Our approach provides a systematic methodology for designing punches for sash type (i.e., 2.5D) parts. The approach naturally extends to multi-part tool design problems for 2.5D parts. This approach offers the following two benefits. First, it helps process planners in selecting a single punch shape that will work for multiple types of parts. This will help in reducing the setup times and setup costs for the small batch manufacturing environment. For the example of ten parts, a single-part planning approach would have resulted in ten setup changes while multi-part planning reduces the number of setups to one. Second, a single tool is used to bend multiple parts. This leads to a reduction in the cost of tools. For the example of ten parts, a single tool for each part would have resulted in ten different tools while our results in one tool for all the ten parts.

**A new algorithm for selecting shared milling tools for multiple parts.**For the manufacture of milled parts, it is well known that the size of the milling cutters significantly affects the machining time. However, for small-batch manufacturing, the machine-tool reconfiguration time (i.e., the time spent on loading tools into the tool magazine and establishing z-length compensation value) is just as important. If we can select a set of milling tools that will produce good machining time on more than one type of parts, then several unnecessary machine-tool reconfiguration operations can be eliminated and the machine-tool can be used for longer periods without requiring reconfiguration.

We have developed a geometric algorithm for finding an optimal sequence of milling cutters for multi-pass machining of sets of 2.5D parts. In selecting milling cutters we consider both the tool loading time and the machining time and generate solutions that allow us to minimize the total manufacturing time. Our problem formulation addresses the general problem of how to cover a target region to be milled with a cylindrical cutter without intersecting with the obstruction region; this general definition allows us to handle both open and closed edges in the target region. Our algorithm works as follows:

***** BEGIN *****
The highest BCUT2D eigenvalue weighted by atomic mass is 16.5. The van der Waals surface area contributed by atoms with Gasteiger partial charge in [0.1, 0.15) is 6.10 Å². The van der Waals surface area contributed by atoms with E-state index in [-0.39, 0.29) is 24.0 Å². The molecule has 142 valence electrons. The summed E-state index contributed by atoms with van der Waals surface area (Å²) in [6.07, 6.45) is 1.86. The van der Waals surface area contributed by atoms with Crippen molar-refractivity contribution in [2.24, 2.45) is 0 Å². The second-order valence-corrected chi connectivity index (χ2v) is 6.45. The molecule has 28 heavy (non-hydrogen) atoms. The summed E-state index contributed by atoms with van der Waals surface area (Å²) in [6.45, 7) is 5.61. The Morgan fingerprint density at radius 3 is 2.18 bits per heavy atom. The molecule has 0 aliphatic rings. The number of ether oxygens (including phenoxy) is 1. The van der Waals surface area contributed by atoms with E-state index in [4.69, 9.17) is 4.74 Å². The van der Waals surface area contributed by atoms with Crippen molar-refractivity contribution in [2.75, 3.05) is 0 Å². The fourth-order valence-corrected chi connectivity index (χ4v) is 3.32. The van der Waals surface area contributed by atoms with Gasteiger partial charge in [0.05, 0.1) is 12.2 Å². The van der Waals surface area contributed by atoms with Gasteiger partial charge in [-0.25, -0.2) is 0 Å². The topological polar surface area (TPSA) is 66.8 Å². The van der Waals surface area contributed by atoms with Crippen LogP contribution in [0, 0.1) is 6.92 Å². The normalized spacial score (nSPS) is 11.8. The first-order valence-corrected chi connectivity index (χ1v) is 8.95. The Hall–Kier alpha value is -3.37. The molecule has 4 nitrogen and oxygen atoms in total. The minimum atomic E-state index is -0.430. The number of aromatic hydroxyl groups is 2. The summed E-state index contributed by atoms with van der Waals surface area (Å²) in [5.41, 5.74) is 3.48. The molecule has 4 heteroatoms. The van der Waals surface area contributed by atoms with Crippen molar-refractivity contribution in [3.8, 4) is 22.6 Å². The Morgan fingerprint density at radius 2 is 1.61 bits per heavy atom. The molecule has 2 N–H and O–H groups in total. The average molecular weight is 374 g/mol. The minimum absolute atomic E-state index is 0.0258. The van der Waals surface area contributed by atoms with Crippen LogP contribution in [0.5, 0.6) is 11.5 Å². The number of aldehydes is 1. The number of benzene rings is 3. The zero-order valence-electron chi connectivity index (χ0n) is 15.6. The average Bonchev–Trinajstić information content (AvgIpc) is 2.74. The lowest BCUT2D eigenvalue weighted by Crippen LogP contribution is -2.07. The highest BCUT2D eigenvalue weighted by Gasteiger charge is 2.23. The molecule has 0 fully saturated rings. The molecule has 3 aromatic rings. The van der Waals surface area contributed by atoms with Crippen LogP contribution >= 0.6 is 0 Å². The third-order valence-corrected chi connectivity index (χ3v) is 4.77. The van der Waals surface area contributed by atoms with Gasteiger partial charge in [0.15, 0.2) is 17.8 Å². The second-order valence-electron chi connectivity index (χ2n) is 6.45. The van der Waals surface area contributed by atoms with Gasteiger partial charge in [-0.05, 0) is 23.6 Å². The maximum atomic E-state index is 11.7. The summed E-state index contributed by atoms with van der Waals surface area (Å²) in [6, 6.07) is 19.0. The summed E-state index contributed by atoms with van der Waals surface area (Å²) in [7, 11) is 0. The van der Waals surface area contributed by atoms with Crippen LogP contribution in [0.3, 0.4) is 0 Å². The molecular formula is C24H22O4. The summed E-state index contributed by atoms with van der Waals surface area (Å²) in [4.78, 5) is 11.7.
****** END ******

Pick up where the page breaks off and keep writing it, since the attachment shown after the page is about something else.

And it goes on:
Our tool selection algorithm improves upon previous work in the tool selection area in following ways: (1) it can handle both closed as well as open edges, (2) in selecting cutters it accounts for the tool loading time, and (3) it can simultaneously consider multiple different parts and select the optimal set of cutters to minimize the total manufacturing time.

- Given a set of available cutters, compute the area that each cutter is capable of covering. In general, smaller the cutter size, the more area it can cover. We find the coverable area by first offsetting the obstruction region, and then doing inverse-offsetting.
- Formulate the problem of finding an optimal sequence of milling cutters as a shortest path problem on a digraph, and use Dijkstra's algorithm to solve it.